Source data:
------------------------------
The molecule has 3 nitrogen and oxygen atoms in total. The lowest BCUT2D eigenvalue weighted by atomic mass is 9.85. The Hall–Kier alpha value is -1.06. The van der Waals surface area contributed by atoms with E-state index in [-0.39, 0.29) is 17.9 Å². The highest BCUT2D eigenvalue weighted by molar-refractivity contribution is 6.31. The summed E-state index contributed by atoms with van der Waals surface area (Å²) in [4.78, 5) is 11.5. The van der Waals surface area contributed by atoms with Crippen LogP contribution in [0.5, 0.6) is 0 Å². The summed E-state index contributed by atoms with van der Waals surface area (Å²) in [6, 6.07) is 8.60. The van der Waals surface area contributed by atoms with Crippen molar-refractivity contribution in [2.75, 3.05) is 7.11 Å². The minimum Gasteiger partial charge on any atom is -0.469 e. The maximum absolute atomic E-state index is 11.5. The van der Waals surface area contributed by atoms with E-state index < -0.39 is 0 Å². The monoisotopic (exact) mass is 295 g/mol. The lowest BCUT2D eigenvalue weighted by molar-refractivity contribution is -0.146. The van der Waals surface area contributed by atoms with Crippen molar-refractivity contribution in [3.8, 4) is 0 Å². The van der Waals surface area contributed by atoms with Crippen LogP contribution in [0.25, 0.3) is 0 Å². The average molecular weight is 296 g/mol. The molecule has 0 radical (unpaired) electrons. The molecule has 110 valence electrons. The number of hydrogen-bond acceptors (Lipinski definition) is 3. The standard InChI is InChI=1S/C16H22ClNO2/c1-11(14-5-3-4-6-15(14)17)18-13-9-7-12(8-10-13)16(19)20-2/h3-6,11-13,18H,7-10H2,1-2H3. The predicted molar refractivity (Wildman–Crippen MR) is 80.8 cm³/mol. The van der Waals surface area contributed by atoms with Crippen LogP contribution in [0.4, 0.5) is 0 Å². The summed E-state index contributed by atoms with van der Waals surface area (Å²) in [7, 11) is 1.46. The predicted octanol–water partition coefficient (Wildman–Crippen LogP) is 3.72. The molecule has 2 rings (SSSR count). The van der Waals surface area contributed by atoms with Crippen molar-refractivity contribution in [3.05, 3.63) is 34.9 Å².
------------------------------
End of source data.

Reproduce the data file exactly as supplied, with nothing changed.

The molecule has 3 nitrogen and oxygen atoms in total. The lowest BCUT2D eigenvalue weighted by atomic mass is 9.85. The Hall–Kier alpha value is -1.06. The van der Waals surface area contributed by atoms with E-state index in [-0.39, 0.29) is 17.9 Å². The highest BCUT2D eigenvalue weighted by molar-refractivity contribution is 6.31. The summed E-state index contributed by atoms with van der Waals surface area (Å²) in [4.78, 5) is 11.5. The van der Waals surface area contributed by atoms with Crippen LogP contribution in [0.5, 0.6) is 0 Å². The summed E-state index contributed by atoms with van der Waals surface area (Å²) in [6, 6.07) is 8.60. The van der Waals surface area contributed by atoms with Crippen molar-refractivity contribution in [2.75, 3.05) is 7.11 Å². The minimum Gasteiger partial charge on any atom is -0.469 e. The maximum absolute atomic E-state index is 11.5. The van der Waals surface area contributed by atoms with E-state index < -0.39 is 0 Å². The monoisotopic (exact) mass is 295 g/mol. The lowest BCUT2D eigenvalue weighted by molar-refractivity contribution is -0.146. The van der Waals surface area contributed by atoms with Crippen molar-refractivity contribution in [3.8, 4) is 0 Å². The van der Waals surface area contributed by atoms with Crippen LogP contribution in [0.25, 0.3) is 0 Å². The average molecular weight is 296 g/mol. The molecule has 0 radical (unpaired) electrons. The molecule has 110 valence electrons. The number of hydrogen-bond acceptors (Lipinski definition) is 3. The standard InChI is InChI=1S/C16H22ClNO2/c1-11(14-5-3-4-6-15(14)17)18-13-9-7-12(8-10-13)16(19)20-2/h3-6,11-13,18H,7-10H2,1-2H3. The predicted molar refractivity (Wildman–Crippen MR) is 80.8 cm³/mol. The van der Waals surface area contributed by atoms with Crippen LogP contribution in [0.4, 0.5) is 0 Å². The summed E-state index contributed by atoms with van der Waals surface area (Å²) in [7, 11) is 1.46. The predicted octanol–water partition coefficient (Wildman–Crippen LogP) is 3.72. The molecule has 2 rings (SSSR count). The van der Waals surface area contributed by atoms with Crippen molar-refractivity contribution in [3.05, 3.63) is 34.9 Å².